Based on all the data we have, my belief is that these drivers are not going to go away anytime soon, and the question of irregular migration and how you manage it is going to be one of the major challenges of our century. The concern is that all of these factors together are endangering migrants and preventing them from making the contribution that we know they will make.
    Your country was built on the backs and brains of migrants, and it continues to be so. South of the border it's the same thing. I can say that, as an American. We need to get back to a historically accurate reading of migration, an accurate migration narrative that says that historically migration has always been overwhelmingly positive.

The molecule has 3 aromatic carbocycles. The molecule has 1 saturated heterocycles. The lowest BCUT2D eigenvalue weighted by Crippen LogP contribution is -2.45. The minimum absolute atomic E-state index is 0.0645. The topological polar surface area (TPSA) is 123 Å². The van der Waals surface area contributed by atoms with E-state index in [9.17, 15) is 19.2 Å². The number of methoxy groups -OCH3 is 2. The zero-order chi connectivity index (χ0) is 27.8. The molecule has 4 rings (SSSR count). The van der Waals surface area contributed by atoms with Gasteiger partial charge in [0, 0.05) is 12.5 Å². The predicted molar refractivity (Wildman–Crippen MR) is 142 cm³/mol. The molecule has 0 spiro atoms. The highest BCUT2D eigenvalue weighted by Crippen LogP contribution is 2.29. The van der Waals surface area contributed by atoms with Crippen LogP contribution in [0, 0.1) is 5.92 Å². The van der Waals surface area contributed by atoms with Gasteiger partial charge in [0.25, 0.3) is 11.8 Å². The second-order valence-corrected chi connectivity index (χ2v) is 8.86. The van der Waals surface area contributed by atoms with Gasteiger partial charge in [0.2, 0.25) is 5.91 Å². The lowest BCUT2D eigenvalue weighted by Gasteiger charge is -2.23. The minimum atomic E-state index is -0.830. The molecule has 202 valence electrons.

This is what you're doing so well. Former minister John McCallum, who is now your ambassador in China—I hope to see him in May when I go to Beijing—was travelling throughout your country prior to the arrival of the 25,000 refugees. He was talking to all the provinces, provincial leaders, and mayors, and he was basically saying, “Here's what we need to do as a community. We need to have shelter, language training, jobs, education, and so on, for these migrants when they come.” That's the reason it's gone so well for you.


     All of the bad things that have happened in terms of terrorism in Paris; Nice; Brussels; Barcelona; San Bernardino, California; and Orlando, Florida were all home-grown. It was failed integration. These weren't newly arrived migrants: these were citizens, but integration had failed.
    This is a bit of the perfect storm in which we are right now.